Tyson Fury will defend his WBC title against Deontay Wilder in a third fight between two heavyweight rivals on Saturday night.
The pay-per-view contest is one of the most awaited matches of the year for boxing fans and is expected to attract millions of spectators across the globe.
But the proliferation of links to free live streams means that most viewers may be those watching the fight illegally online, with feeds being shared on social media platforms like Facebook and Twitter in the build-up to the fight.
NS The official broadcast on BT Sport in the UK will set people back £24.95, while those living in the US are expected to order the PPV through ESPN Plus, which costs $79.99 plus a subscription fee to ESPN+. This is prohibitively expensive for many fight fans, forcing them to look for other ways to watch fights for free.
The recent performance between Anthony Joshua and Oleksandr Usyk saw thousands of free live streams pop up online, with the potential for a Fury vs.
Digital technologies like screen-sharing and feed mirroring, coupled with the rise of illegal streaming sites, have meant that finding free live streams for popular sporting events has never been easier.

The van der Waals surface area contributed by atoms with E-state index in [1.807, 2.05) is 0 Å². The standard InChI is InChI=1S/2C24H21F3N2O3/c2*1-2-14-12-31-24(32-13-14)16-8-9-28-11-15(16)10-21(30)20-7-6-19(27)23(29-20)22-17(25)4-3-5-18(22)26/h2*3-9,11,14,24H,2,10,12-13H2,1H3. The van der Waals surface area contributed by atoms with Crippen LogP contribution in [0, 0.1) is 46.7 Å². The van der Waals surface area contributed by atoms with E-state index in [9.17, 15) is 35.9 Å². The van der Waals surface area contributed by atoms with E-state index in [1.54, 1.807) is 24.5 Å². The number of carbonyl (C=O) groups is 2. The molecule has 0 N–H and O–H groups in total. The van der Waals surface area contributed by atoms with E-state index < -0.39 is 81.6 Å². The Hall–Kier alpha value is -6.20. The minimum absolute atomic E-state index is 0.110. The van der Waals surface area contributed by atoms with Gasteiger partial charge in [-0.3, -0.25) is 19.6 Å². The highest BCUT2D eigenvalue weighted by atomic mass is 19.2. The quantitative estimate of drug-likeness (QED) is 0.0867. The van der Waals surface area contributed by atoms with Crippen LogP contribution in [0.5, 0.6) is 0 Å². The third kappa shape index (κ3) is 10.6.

They can be found through dedicated forums on sites like Reddit, as well as through major search engines like Google by searching for keywords related to the fight.
Yet this spread comes with serious risks to people’s online security, with some sites using aggressive tracking technology or even as bait to spread malware on people’s devices.
A recent campaign by the Federation Against Copyright Theft (FACT) aims to spread awareness of the risks involved, warning people that entering personal details into such sites could lead to phishing attacks designed to extort money from victims.
Despite the risks, research published to match the campaign found that 64 percent of people would be willing to risk their personal information to watch a free live stream.
Many illegal streaming sites pose no significant risk to people beyond offensive pop-up ads, although it can be difficult to isolate those sites that are actually harmful.
“The truth is these sites may look harmless, but the criminals behind them and the threats they pose are not,” said cybersecurity expert Jamie Woodruff.
Credit: www.independent.co.uk /